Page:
That the world is new
And all decisions to make
Are up to you.
You can make your world
How you want it to be.
Where will you begin?
I can’t wait to see.
The world is yours. What will you do?
That math is zoo.
And monkey = 1
And tiger = 2.
Giraffe = 3
And llama = 4.
Subtract lion from bear
And you’ll get zebras galore.
What’s your answer for leopard + π
That ground is sky,
And we no longer walk–
All we do is fly.
Better keep your head down–
Looking up might hurt.
Cuz when it rains
It’s raining dirt.
If ground is sky, then what is Neptune?
That the man on the moon,
Was not a guy named Neil
But a gal named Soon.
She went to the moon
To prove her brothers wrong:
They said the moon is just for men
And that women don’t belong!
If you were Soon, would you make a stand?
Let’s pretend for real
That peace is at hand,
And that the Golden Rule
Is the rule throughout the land.
If we all pretend
Then the angels might sing.
If the whole world pretends
Is it still pretending?
Come hither all ye children
And gather round,
For the Poem Man cometh
To your quaint town.
He’s bringing the most magical, beautiful,
Sounds that you may have never heard before.
He has the sounds of pinks and yellows
And midnight blues.
You’ll hear rainbows and gumdrops
And morning dew.
Come hither sweet children,
Bring your parents too,
To hear the oceans converse with the shores.
Look, yonder cometh he
From the valley below.
Can you see on his shoulder
His talking, orange crow?
Make haste sweet children.
Get ready for the show,
For the time is drawing near.
He carries his poems
In a large, burlap sack.
Doesn’t it look heavy
Upon his broad back?
In it, not a rhyme is missing—
Not a riddle does it lack.
Be still now sweet children for the Poem Man is here.
Well, since the poem Butter was reasonably well-received a day or two ago, it inspired me to create a Poem Man page where I’ve included scans of the original book cover and introduction, as well as a Table of Contents listing all the poems and links to the ones that I’ve already shared online. You can find the new page under the BOOKS heading at the top of the page, or you can just click here.
Boy, I want you to butter the bread. And remember, I like it buttery.
But Dad, it’s too hard for me to spread the lard. Can’t Sister do it instead?
Boy, it’s up to you to butter the toast. Cuz the only way for you to learn
To do the things that you can’t do Is to do those things the most.
So every time there is bread to butter I want you to spread the cream.
And soon you’ll be the best bread butterer That the world has ever seen.
Butter is from Poem Man, a children’s book of poetry that my family and I put together, – literally put together: the poeming, drawing, covering, printing, stapling, etc. – back at the turn of the century.
I must admit, that when my children were young I had aspirations of being the next Shel Silverstein, my favorite poet of all time. While that didn’t quite work out for me, it sure was a lot of fun fooling around with children’s poetry back then when the kids, and the internet, were still young.
It’s hard to believe the original Poem Man website, circa early 2000s, is still out there. Check it out if you’re in the need of a good chuckle.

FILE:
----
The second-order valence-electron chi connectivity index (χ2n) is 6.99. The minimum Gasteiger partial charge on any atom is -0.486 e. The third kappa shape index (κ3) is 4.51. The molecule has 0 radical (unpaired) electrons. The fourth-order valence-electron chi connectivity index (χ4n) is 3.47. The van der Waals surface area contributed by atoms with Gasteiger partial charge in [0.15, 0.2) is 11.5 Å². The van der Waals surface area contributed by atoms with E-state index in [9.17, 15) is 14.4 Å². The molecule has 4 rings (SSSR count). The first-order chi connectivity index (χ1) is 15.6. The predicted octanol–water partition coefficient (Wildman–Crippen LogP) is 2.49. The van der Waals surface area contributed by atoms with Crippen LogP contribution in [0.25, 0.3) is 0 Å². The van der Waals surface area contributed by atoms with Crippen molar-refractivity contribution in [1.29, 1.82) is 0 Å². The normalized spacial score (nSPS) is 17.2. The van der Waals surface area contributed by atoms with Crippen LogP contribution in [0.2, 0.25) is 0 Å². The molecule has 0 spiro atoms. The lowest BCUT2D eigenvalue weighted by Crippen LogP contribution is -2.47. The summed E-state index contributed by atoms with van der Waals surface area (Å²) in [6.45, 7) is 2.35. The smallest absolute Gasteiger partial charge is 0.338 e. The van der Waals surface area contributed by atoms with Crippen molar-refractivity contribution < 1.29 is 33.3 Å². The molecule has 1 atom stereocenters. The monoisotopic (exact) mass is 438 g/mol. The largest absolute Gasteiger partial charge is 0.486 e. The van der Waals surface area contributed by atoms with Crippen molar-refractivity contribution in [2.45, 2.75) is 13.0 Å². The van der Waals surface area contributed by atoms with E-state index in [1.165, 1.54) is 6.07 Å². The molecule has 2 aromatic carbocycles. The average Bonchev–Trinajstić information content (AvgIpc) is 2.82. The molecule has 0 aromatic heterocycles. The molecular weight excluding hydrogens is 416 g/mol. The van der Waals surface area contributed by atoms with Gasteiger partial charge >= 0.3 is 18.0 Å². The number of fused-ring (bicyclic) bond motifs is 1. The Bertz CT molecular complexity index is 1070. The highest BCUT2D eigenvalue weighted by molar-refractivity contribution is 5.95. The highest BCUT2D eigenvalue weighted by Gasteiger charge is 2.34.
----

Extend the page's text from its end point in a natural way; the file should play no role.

Guess I was doing Indie before Indie was cool…
Almost forgot that I’ve already exploited Poem Man some time ago, tying in a poem, or at least attempting to, called Petey Peter the Garlic Eater with my review of W. Somerset Maugham’s masterpiece Of Human Bondage.
My review of W. Somerset Maugham’s masterpiece OF HUMAN BONDAGE reminded me of “Petey Peter the Garlic Eater,” a poem I wrote and which was included in POEM MAN, a children’s poetry book my family and I published back at the turn of the century.
Maugham’s classic novel and my less-than-classic poem both discuss, in their one ways, the important matter of addiction and dependency. In Maugham’s story, we find that, because of the protagonist Philip Carey’s love for Mildred, a love so strong she becomes his addiction (his bondage), he nearly destroys his own life. In my poem, we find that both Peter Peter’s excessive love for pumpkins and Petey Peter’s excessive love for garlic, addictions in their own rights, destroy, if not their own lives, then the lives of those around them.
Petey Peter the Garlic Eater
Petey Peter the garlic eater
Sat right behind me in class.
And if he wasn’t busy boisterously burpin’,
He was busy passin’ poisonous gas.
I couldn’t concentrate on my studies
Because of the stink he emitted.
As a result I failed all my classes.
As for graduation, I wasn’t permitted.
Now, if you’re a lover of riddles and rhymes
You might just remember his name.
Cuz his great, great, great, great, great, grandfather
Is famous for a name just the same.
But their names are their only sim’larities,
For they both liked to eat different treats.
Old Peter Peter preferred to eat pumpkins,
While it was garlic young Petey did eat.
Though I can’t imagine eating pumpkins
Unless smashed and baked as sweet pies.
But I do wish young Petey had eaten them,
Cuz his garlic breath always drew flies.
But pumpkins, too, can bring trouble.
It’s cuz of pumpkins old Peter lost a wife.
I guess if you do too much of anything
There’s a chance it could ruin a life.
It’s cuz of Petey’s stinky garlic breath
That every single class I did fail.
And it’s cuz I dropped out of grade school
That I eventually landed in jail.
But as for Petey, he invented a breath mint.
And it earned him a million or two.
And he married the great, great, great, great, great, granddaughter
Of the old lady who lived in the shoe.